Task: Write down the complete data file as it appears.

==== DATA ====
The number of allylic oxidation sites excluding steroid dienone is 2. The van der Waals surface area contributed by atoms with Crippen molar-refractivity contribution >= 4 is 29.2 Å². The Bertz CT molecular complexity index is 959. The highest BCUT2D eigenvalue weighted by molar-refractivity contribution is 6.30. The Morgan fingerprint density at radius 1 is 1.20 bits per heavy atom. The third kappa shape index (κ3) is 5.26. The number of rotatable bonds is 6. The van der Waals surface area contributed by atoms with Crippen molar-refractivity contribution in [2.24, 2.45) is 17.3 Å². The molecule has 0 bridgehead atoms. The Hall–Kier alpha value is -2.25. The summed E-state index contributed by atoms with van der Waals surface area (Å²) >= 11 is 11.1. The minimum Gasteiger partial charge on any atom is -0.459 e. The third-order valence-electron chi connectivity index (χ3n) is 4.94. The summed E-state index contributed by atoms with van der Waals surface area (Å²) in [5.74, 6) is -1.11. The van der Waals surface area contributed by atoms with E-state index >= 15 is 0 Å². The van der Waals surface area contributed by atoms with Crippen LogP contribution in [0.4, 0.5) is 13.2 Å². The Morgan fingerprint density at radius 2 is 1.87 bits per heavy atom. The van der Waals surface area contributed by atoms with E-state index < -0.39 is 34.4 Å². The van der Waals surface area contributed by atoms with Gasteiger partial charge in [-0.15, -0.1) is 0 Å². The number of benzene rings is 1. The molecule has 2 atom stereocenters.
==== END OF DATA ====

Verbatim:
The number of allylic oxidation sites excluding steroid dienone is 2. The van der Waals surface area contributed by atoms with Crippen molar-refractivity contribution >= 4 is 29.2 Å². The Bertz CT molecular complexity index is 959. The highest BCUT2D eigenvalue weighted by molar-refractivity contribution is 6.30. The Morgan fingerprint density at radius 1 is 1.20 bits per heavy atom. The third kappa shape index (κ3) is 5.26. The number of rotatable bonds is 6. The van der Waals surface area contributed by atoms with Crippen molar-refractivity contribution in [2.24, 2.45) is 17.3 Å². The molecule has 0 bridgehead atoms. The Hall–Kier alpha value is -2.25. The summed E-state index contributed by atoms with van der Waals surface area (Å²) >= 11 is 11.1. The minimum Gasteiger partial charge on any atom is -0.459 e. The third-order valence-electron chi connectivity index (χ3n) is 4.94. The summed E-state index contributed by atoms with van der Waals surface area (Å²) in [5.74, 6) is -1.11. The van der Waals surface area contributed by atoms with E-state index >= 15 is 0 Å². The van der Waals surface area contributed by atoms with Crippen LogP contribution in [0.4, 0.5) is 13.2 Å². The Morgan fingerprint density at radius 2 is 1.87 bits per heavy atom. The van der Waals surface area contributed by atoms with E-state index < -0.39 is 34.4 Å². The van der Waals surface area contributed by atoms with Gasteiger partial charge in [-0.15, -0.1) is 0 Å². The number of benzene rings is 1. The molecule has 2 atom stereocenters.